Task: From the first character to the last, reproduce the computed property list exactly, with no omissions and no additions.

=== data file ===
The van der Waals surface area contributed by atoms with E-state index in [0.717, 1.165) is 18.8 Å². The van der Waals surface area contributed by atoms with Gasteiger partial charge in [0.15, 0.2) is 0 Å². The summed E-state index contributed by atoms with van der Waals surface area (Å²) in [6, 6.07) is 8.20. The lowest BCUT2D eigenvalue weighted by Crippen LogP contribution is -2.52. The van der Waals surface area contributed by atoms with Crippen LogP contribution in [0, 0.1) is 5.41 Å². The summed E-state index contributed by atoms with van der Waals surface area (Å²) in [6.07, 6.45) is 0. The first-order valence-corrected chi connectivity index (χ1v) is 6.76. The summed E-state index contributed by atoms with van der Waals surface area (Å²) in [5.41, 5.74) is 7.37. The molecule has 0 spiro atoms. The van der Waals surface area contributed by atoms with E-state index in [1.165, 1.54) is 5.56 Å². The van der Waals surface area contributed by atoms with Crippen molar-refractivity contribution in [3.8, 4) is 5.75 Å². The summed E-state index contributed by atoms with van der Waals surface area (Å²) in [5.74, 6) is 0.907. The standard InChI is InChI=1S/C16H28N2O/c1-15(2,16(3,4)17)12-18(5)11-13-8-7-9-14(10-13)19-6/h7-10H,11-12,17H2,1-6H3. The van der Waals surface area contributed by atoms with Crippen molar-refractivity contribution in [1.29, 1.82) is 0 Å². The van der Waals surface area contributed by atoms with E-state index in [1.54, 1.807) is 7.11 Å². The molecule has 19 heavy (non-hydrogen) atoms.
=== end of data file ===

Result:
The van der Waals surface area contributed by atoms with E-state index in [0.717, 1.165) is 18.8 Å². The van der Waals surface area contributed by atoms with Gasteiger partial charge in [0.15, 0.2) is 0 Å². The summed E-state index contributed by atoms with van der Waals surface area (Å²) in [6, 6.07) is 8.20. The lowest BCUT2D eigenvalue weighted by Crippen LogP contribution is -2.52. The van der Waals surface area contributed by atoms with Crippen LogP contribution in [0, 0.1) is 5.41 Å². The summed E-state index contributed by atoms with van der Waals surface area (Å²) in [6.07, 6.45) is 0. The first-order valence-corrected chi connectivity index (χ1v) is 6.76. The summed E-state index contributed by atoms with van der Waals surface area (Å²) in [5.41, 5.74) is 7.37. The molecule has 0 spiro atoms. The van der Waals surface area contributed by atoms with E-state index in [1.165, 1.54) is 5.56 Å². The van der Waals surface area contributed by atoms with Crippen molar-refractivity contribution in [3.8, 4) is 5.75 Å². The summed E-state index contributed by atoms with van der Waals surface area (Å²) in [5.74, 6) is 0.907. The standard InChI is InChI=1S/C16H28N2O/c1-15(2,16(3,4)17)12-18(5)11-13-8-7-9-14(10-13)19-6/h7-10H,11-12,17H2,1-6H3. The van der Waals surface area contributed by atoms with Crippen molar-refractivity contribution in [1.29, 1.82) is 0 Å². The van der Waals surface area contributed by atoms with E-state index in [1.54, 1.807) is 7.11 Å². The molecule has 19 heavy (non-hydrogen) atoms.